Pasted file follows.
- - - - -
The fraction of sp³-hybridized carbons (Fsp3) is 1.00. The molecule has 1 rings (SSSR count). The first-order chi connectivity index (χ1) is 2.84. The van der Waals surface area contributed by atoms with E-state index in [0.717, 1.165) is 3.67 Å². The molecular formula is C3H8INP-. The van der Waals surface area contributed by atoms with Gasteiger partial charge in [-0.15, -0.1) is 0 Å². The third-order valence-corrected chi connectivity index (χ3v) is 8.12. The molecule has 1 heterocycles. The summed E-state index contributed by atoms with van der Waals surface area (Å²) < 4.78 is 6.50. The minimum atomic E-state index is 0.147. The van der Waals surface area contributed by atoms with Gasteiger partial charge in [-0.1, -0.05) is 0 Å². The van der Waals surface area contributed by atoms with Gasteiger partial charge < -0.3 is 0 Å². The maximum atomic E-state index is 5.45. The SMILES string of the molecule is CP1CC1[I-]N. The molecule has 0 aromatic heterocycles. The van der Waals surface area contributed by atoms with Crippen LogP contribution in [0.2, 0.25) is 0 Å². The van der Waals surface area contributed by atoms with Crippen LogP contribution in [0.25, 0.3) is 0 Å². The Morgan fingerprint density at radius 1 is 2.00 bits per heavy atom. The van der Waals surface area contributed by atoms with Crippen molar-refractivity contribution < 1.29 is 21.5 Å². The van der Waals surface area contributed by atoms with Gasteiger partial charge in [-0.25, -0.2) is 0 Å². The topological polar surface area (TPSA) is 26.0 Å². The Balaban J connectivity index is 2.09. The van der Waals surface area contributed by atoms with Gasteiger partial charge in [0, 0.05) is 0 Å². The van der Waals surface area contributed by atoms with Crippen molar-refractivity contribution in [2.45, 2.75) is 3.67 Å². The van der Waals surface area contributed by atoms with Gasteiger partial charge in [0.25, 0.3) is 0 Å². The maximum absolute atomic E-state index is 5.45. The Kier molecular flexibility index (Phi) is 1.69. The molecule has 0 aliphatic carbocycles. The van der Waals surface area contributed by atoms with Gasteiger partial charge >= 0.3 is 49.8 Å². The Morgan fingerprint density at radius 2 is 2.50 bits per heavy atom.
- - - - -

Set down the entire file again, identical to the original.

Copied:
The fraction of sp³-hybridized carbons (Fsp3) is 1.00. The molecule has 1 rings (SSSR count). The first-order chi connectivity index (χ1) is 2.84. The van der Waals surface area contributed by atoms with E-state index in [0.717, 1.165) is 3.67 Å². The molecular formula is C3H8INP-. The van der Waals surface area contributed by atoms with Gasteiger partial charge in [-0.15, -0.1) is 0 Å². The third-order valence-corrected chi connectivity index (χ3v) is 8.12. The molecule has 1 heterocycles. The summed E-state index contributed by atoms with van der Waals surface area (Å²) < 4.78 is 6.50. The minimum atomic E-state index is 0.147. The van der Waals surface area contributed by atoms with Gasteiger partial charge in [-0.1, -0.05) is 0 Å². The van der Waals surface area contributed by atoms with Gasteiger partial charge < -0.3 is 0 Å². The maximum atomic E-state index is 5.45. The SMILES string of the molecule is CP1CC1[I-]N. The molecule has 0 aromatic heterocycles. The van der Waals surface area contributed by atoms with Crippen LogP contribution in [0.2, 0.25) is 0 Å². The van der Waals surface area contributed by atoms with Crippen LogP contribution in [0.25, 0.3) is 0 Å². The Morgan fingerprint density at radius 1 is 2.00 bits per heavy atom. The van der Waals surface area contributed by atoms with Crippen molar-refractivity contribution < 1.29 is 21.5 Å². The van der Waals surface area contributed by atoms with Gasteiger partial charge in [-0.25, -0.2) is 0 Å². The topological polar surface area (TPSA) is 26.0 Å². The Balaban J connectivity index is 2.09. The van der Waals surface area contributed by atoms with Gasteiger partial charge in [0, 0.05) is 0 Å². The van der Waals surface area contributed by atoms with Crippen molar-refractivity contribution in [2.45, 2.75) is 3.67 Å². The van der Waals surface area contributed by atoms with Gasteiger partial charge in [0.25, 0.3) is 0 Å². The maximum absolute atomic E-state index is 5.45. The Kier molecular flexibility index (Phi) is 1.69. The molecule has 0 aliphatic carbocycles. The van der Waals surface area contributed by atoms with Gasteiger partial charge >= 0.3 is 49.8 Å². The Morgan fingerprint density at radius 2 is 2.50 bits per heavy atom.